TP Saran

President Obama in India – and An Indira Gandhi Moment

 

TP Saran

 

There were headlines in the Indian press to the effect that President Obama was coming job-shopping in India, as he and his wife Michelle went on a charm offensive during the last weekend, starting from Bombay. They were both received with the gracious if not ingratiating generosity of Indians towards those who come from Europe or North America, and they clearly savoured every moment.

 

 

 

Deals of about 10 billion US dollars were agreed upon, and President Obama gloated over the fact that this would lead to the creation of over 50 000 jobs in the US. Earlier in his presidency, he had been critical of jobs being outsourced from Houston to Bangalore, the IT hub of India. Indians in general had not digested his remarks well, but clearly the winds of change have overtaken both countries with an apparent reversal of roles – compared to what had been happening till recently – and if it serves the interest of both countries to maintain this kind of relationship, so much the better.

But it would be well to remember, at this moment, the Iron Lady of India, Mrs Indira Gandhi, when she had gone to America during the presidency of Richard Nixon. At that time he was an India hater and China baiter, and Mrs Gandhi’s plane was made to land in a corner of New York’s airport from where, on walking to the terminal building, she had to pass by stinking urinals. Such was the disdain of official America for India.

Around the same period, she was interviewed by the BBC, and the journalist (probably David Frost), asked her, ‘Mrs Gandhi, as we know there are two superpower blocks in the world today, one leaning to the left and one to the right. Can you tell us which way does India lean?’ Sitting up in her chair, the Iron Lady shot straight from the hip as it were, ‘India,’ she replied, without batting an eyelid, ‘leans neither to the left nor to the right. We stand straight!’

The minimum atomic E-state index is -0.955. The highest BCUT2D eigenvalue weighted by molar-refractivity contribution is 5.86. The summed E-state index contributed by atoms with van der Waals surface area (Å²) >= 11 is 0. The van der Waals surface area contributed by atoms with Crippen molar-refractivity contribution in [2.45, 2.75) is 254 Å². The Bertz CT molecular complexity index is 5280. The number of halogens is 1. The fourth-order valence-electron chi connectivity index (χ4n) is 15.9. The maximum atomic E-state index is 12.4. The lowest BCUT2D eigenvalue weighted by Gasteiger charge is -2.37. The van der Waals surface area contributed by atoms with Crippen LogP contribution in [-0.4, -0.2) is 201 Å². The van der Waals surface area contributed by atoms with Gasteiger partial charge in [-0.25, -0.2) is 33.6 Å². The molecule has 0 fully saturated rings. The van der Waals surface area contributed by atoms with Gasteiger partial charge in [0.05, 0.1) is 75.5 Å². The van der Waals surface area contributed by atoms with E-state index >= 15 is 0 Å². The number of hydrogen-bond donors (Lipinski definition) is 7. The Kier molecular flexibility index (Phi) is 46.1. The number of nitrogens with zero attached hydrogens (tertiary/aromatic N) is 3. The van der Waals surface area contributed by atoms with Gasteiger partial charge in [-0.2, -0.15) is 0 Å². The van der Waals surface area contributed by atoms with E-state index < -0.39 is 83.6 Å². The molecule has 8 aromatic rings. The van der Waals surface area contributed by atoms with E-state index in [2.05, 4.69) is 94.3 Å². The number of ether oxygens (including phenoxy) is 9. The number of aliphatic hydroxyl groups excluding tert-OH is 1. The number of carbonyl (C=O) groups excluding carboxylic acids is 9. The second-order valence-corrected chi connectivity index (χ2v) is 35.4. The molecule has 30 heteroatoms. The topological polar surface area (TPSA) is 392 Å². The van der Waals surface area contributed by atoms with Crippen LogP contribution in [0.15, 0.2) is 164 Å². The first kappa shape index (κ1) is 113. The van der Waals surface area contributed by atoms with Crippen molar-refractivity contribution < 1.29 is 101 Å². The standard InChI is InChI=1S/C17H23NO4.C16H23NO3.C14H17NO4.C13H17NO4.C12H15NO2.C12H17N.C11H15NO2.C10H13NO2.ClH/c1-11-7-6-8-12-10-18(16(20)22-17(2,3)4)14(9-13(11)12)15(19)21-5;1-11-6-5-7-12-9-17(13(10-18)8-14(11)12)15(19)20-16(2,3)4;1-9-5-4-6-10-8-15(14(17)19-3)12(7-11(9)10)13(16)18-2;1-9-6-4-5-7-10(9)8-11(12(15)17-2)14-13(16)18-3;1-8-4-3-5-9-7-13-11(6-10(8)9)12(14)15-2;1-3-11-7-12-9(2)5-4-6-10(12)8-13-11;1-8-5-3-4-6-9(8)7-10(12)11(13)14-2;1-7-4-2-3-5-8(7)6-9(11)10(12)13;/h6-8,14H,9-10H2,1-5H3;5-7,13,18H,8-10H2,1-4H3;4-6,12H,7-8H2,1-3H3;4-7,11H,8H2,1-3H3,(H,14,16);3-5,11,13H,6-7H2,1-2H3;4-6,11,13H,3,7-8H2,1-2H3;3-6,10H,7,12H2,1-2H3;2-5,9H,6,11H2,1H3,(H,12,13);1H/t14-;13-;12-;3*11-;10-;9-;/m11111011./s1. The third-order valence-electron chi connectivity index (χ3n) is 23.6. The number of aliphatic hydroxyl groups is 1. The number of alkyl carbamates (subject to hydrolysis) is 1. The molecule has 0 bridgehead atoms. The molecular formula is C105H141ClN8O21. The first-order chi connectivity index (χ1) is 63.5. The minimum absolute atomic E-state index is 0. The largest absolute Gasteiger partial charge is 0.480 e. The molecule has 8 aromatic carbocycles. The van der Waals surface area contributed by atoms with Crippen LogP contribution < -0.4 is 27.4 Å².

I do not know of any Indian leader in recent Indian history, before or after her, who has been so assertive about India. It may be a long time indeed before India gets another Indira Gandhi moment…

 

America and Asia

 

America has always favoured Pakistan in spite of the fact that it has mostly been run by the military, whose role in even the present apparent civilian government is well known. This leaves President Zardari with little leeway. At the beginning of his mandate, and whatever be his reputation in Pakistan, he had tried to ease the relations with India, even willing not to use the first-strike nuclear option.

But the military brass reined him in, and efforts to improve relations between the two countries at official level continue to be stalled because of the covert support given to terrorist networks by the Inter Services Intelligence (ISI) which is a government entity. This is a real pity, because the people-to-people contact initiated by ex-Prime Minister Atal Bihari Vajpayee had been doing rather well, and unfortunately has slowed down.

As far as China is concerned, America’s position has always been consistent: don’t scratch the giant’s back. By the twisted logic of bending over backwards that is known as diplomacy, Henry Kissinger led the brigade that would accommodate the communist arch-enemy by according it the honour of Nixon’s visit during the latter’s tenure as President.

That colourful diplomatic device was upped during Bill Clinton’s mandate, when China was accorded MFN: Most Favoured Nation status. The Tianamen Square massacre was no longer of any relevance, and the strident cries for denial/abuse of human rights completely subdued because ‘it’s the economy, stupid!’ During Nicolas Sarkozy’s recent visit to China, the same approach was adopted, that is, no mention of human rights.

Churchill was not wrong when he said that in politics there are no permanent friends, only permanent interests.

TP Saran

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